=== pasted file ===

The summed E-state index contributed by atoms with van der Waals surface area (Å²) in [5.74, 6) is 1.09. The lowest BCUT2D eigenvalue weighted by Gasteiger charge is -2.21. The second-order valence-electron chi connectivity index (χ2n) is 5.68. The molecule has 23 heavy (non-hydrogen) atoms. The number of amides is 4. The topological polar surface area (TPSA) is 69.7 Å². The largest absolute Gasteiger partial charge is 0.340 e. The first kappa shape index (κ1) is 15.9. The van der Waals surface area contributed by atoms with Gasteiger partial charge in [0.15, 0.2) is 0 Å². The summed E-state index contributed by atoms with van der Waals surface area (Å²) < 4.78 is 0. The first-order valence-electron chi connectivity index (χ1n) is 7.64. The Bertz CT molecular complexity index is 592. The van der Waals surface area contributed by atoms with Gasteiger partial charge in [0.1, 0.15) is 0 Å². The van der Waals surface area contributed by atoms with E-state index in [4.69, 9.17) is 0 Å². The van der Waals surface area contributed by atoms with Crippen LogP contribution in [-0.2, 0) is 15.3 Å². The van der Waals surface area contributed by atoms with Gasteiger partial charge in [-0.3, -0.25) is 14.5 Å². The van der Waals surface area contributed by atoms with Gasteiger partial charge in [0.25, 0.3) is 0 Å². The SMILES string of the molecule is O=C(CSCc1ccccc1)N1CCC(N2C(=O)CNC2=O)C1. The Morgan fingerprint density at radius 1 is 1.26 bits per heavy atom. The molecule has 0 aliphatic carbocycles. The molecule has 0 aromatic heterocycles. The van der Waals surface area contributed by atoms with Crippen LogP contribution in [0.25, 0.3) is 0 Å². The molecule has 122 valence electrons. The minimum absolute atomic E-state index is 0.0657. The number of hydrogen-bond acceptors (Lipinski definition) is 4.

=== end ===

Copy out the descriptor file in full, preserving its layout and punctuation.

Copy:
The summed E-state index contributed by atoms with van der Waals surface area (Å²) in [5.74, 6) is 1.09. The lowest BCUT2D eigenvalue weighted by Gasteiger charge is -2.21. The second-order valence-electron chi connectivity index (χ2n) is 5.68. The molecule has 23 heavy (non-hydrogen) atoms. The number of amides is 4. The topological polar surface area (TPSA) is 69.7 Å². The largest absolute Gasteiger partial charge is 0.340 e. The first kappa shape index (κ1) is 15.9. The van der Waals surface area contributed by atoms with Gasteiger partial charge in [0.15, 0.2) is 0 Å². The summed E-state index contributed by atoms with van der Waals surface area (Å²) < 4.78 is 0. The first-order valence-electron chi connectivity index (χ1n) is 7.64. The Bertz CT molecular complexity index is 592. The van der Waals surface area contributed by atoms with Gasteiger partial charge in [0.1, 0.15) is 0 Å². The van der Waals surface area contributed by atoms with E-state index in [4.69, 9.17) is 0 Å². The van der Waals surface area contributed by atoms with Crippen LogP contribution in [-0.2, 0) is 15.3 Å². The van der Waals surface area contributed by atoms with Gasteiger partial charge in [-0.3, -0.25) is 14.5 Å². The van der Waals surface area contributed by atoms with Gasteiger partial charge in [0.25, 0.3) is 0 Å². The SMILES string of the molecule is O=C(CSCc1ccccc1)N1CCC(N2C(=O)CNC2=O)C1. The Morgan fingerprint density at radius 1 is 1.26 bits per heavy atom. The molecule has 0 aliphatic carbocycles. The molecule has 0 aromatic heterocycles. The van der Waals surface area contributed by atoms with Crippen LogP contribution in [0.25, 0.3) is 0 Å². The molecule has 122 valence electrons. The minimum absolute atomic E-state index is 0.0657. The number of hydrogen-bond acceptors (Lipinski definition) is 4.